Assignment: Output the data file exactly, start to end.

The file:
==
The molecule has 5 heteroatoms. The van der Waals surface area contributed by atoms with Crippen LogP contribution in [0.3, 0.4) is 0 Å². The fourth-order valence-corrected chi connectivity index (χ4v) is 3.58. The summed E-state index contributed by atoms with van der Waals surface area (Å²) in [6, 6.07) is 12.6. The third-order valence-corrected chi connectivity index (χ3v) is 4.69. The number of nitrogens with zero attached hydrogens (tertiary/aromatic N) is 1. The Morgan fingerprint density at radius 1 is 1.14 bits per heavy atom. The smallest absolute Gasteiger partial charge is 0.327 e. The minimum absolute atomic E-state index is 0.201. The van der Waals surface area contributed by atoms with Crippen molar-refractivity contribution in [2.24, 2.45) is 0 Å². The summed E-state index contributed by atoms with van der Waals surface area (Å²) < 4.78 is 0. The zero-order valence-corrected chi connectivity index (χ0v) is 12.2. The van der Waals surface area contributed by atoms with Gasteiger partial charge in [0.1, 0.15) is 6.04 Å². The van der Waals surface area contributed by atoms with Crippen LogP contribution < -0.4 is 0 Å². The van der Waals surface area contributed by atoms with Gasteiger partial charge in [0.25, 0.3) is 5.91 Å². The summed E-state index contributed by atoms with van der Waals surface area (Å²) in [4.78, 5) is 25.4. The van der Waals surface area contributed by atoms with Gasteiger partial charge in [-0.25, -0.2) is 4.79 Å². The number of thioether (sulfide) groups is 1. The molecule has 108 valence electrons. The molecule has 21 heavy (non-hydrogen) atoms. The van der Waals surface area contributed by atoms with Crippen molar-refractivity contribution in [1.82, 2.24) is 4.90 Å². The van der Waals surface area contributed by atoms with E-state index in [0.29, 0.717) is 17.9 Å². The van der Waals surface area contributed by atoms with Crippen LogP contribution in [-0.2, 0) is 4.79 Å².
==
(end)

The molecule has 5 heteroatoms. The van der Waals surface area contributed by atoms with Crippen LogP contribution in [0.3, 0.4) is 0 Å². The fourth-order valence-corrected chi connectivity index (χ4v) is 3.58. The summed E-state index contributed by atoms with van der Waals surface area (Å²) in [6, 6.07) is 12.6. The third-order valence-corrected chi connectivity index (χ3v) is 4.69. The number of nitrogens with zero attached hydrogens (tertiary/aromatic N) is 1. The Morgan fingerprint density at radius 1 is 1.14 bits per heavy atom. The smallest absolute Gasteiger partial charge is 0.327 e. The minimum absolute atomic E-state index is 0.201. The van der Waals surface area contributed by atoms with Crippen molar-refractivity contribution in [2.24, 2.45) is 0 Å². The summed E-state index contributed by atoms with van der Waals surface area (Å²) < 4.78 is 0. The zero-order valence-corrected chi connectivity index (χ0v) is 12.2. The van der Waals surface area contributed by atoms with Gasteiger partial charge in [0.1, 0.15) is 6.04 Å². The van der Waals surface area contributed by atoms with Crippen LogP contribution < -0.4 is 0 Å². The van der Waals surface area contributed by atoms with Gasteiger partial charge in [0.25, 0.3) is 5.91 Å². The summed E-state index contributed by atoms with van der Waals surface area (Å²) in [4.78, 5) is 25.4. The van der Waals surface area contributed by atoms with Gasteiger partial charge in [-0.25, -0.2) is 4.79 Å². The number of thioether (sulfide) groups is 1. The molecule has 108 valence electrons. The molecule has 21 heavy (non-hydrogen) atoms. The van der Waals surface area contributed by atoms with Crippen molar-refractivity contribution in [1.82, 2.24) is 4.90 Å². The van der Waals surface area contributed by atoms with E-state index in [0.29, 0.717) is 17.9 Å². The van der Waals surface area contributed by atoms with Crippen LogP contribution in [-0.2, 0) is 4.79 Å².